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Will A Blacken Piston & Liner Harm My Engine?

A question raised on our Message Board could be of interest to modeller, especialy newcomers who see their shining new engines getting dirty.

Whilst flying in a field recently, the prop did a lot of grass cutting and bits must have got into the engine (Irvine 46) and got burnt. As a result I have a blackened piston and liner - I assume this is a layer of carbon - that I can't seem to remove.

1. Will this do the engine any harm? - I haven't really noticed any loss of performance, but the engine seems to run a little hotter.
2. What is the best way to get rid of it and return to gleaming metal?
John C

I don't really think that grass getting into the engine will have caused much damage. Blackened piston & liners are usually caused by the accumulated carbon from the burning of fuel.

This will build up over a few years. Initially, it probably helps seal the piston and liner giving good compression.

However, when the build up becomes excessive, power will decrease noticeably. Only then contemplate removal of the liner.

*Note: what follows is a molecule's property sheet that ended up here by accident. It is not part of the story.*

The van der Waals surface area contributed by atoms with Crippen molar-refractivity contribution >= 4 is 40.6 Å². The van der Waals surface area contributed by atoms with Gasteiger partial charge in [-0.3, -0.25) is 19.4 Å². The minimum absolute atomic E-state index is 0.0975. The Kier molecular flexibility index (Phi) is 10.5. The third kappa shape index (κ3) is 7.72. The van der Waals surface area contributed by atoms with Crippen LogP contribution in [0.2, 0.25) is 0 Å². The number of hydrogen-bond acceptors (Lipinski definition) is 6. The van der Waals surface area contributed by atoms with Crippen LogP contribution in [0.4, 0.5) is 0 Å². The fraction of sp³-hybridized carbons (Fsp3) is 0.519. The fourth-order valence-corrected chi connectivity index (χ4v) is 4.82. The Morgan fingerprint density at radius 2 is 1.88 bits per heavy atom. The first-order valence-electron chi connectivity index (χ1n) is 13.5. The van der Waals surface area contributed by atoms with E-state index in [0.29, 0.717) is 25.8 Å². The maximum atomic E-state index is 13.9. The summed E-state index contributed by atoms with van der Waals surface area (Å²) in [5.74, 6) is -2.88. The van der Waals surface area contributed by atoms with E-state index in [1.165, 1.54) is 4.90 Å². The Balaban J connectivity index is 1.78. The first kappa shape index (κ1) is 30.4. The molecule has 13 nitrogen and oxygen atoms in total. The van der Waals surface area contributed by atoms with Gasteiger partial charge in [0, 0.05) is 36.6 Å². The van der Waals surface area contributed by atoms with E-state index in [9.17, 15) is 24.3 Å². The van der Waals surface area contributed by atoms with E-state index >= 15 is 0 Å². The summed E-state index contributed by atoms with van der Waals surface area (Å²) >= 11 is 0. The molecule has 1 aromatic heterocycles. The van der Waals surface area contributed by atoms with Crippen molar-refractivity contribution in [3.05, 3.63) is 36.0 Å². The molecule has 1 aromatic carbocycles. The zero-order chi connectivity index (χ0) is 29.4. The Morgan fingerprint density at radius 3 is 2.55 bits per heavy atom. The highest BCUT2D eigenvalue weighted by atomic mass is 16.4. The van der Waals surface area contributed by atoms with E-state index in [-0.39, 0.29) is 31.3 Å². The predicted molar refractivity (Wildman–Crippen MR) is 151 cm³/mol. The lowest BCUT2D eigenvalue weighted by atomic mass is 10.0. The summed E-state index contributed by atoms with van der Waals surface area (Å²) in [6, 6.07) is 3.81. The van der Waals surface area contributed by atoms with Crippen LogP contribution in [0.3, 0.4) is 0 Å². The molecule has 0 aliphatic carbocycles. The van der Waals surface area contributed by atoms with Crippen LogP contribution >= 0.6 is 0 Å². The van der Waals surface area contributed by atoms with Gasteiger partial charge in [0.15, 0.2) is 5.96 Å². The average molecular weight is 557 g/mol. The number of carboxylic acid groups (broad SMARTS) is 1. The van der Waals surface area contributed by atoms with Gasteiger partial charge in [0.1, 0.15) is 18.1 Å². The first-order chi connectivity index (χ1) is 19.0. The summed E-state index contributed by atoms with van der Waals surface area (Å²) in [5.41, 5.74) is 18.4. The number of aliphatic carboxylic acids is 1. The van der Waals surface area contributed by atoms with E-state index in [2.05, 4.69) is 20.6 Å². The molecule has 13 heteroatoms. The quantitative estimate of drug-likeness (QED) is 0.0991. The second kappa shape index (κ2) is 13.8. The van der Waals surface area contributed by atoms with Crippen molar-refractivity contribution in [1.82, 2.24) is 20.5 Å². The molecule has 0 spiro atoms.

You can then remove the deposits with very fine wet and dry paper lubricated with machine oil. Move up and down the liner in a figure of eight action. But gently does it.

Carbon on the piston can be removed n the same way. Clean all parts thoroughly. You don’t want any swarf to enter the engine!

Reassemble the engine, but don't be afraid when the compression is awful. You will have to run a few tanks of fuel though it before the piston & liner bed in again.

So, to conclude I don't think your engine has come to any harm. It seems that what you are seeing are the natural effects of normal engine running. You shouldn't unnecessarily take your engine apart and most defiantly not try to return the piston & liner to the gleaming example you had when you bought the engine.

Only contemplate the above procedure when there has been a very noticeable loss of power that cannot be attributed to anything else. This usually happens on quite old engines.

I recently revitalised an old HGK45 in this way. But then this engine was 18 years old!

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